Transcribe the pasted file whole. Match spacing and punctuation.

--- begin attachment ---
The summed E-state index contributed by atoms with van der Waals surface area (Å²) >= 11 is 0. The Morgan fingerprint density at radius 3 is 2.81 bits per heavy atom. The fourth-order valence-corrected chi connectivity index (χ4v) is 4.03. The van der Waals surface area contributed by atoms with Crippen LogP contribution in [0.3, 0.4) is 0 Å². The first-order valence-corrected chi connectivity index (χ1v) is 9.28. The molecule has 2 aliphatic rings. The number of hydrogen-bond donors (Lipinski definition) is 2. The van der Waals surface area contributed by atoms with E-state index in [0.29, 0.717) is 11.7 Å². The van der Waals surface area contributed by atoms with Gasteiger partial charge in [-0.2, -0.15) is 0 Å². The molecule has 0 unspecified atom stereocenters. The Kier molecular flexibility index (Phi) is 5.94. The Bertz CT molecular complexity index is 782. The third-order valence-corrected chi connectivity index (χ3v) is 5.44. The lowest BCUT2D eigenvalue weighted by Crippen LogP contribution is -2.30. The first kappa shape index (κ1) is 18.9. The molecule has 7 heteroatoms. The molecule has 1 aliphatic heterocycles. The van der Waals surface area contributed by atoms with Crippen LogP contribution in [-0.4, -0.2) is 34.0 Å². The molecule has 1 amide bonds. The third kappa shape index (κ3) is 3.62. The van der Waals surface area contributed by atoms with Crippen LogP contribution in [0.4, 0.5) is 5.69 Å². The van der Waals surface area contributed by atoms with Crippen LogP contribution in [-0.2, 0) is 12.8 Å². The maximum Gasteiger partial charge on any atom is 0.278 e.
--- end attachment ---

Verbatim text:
The summed E-state index contributed by atoms with van der Waals surface area (Å²) >= 11 is 0. The Morgan fingerprint density at radius 3 is 2.81 bits per heavy atom. The fourth-order valence-corrected chi connectivity index (χ4v) is 4.03. The van der Waals surface area contributed by atoms with Crippen LogP contribution in [0.3, 0.4) is 0 Å². The first-order valence-corrected chi connectivity index (χ1v) is 9.28. The molecule has 2 aliphatic rings. The number of hydrogen-bond donors (Lipinski definition) is 2. The van der Waals surface area contributed by atoms with E-state index in [0.29, 0.717) is 11.7 Å². The van der Waals surface area contributed by atoms with Gasteiger partial charge in [-0.2, -0.15) is 0 Å². The molecule has 0 unspecified atom stereocenters. The Kier molecular flexibility index (Phi) is 5.94. The Bertz CT molecular complexity index is 782. The third-order valence-corrected chi connectivity index (χ3v) is 5.44. The lowest BCUT2D eigenvalue weighted by Crippen LogP contribution is -2.30. The first kappa shape index (κ1) is 18.9. The molecule has 7 heteroatoms. The molecule has 1 aliphatic heterocycles. The van der Waals surface area contributed by atoms with Crippen LogP contribution in [-0.4, -0.2) is 34.0 Å². The molecule has 1 amide bonds. The third kappa shape index (κ3) is 3.62. The van der Waals surface area contributed by atoms with Crippen LogP contribution in [0.4, 0.5) is 5.69 Å². The van der Waals surface area contributed by atoms with Crippen LogP contribution in [-0.2, 0) is 12.8 Å². The maximum Gasteiger partial charge on any atom is 0.278 e.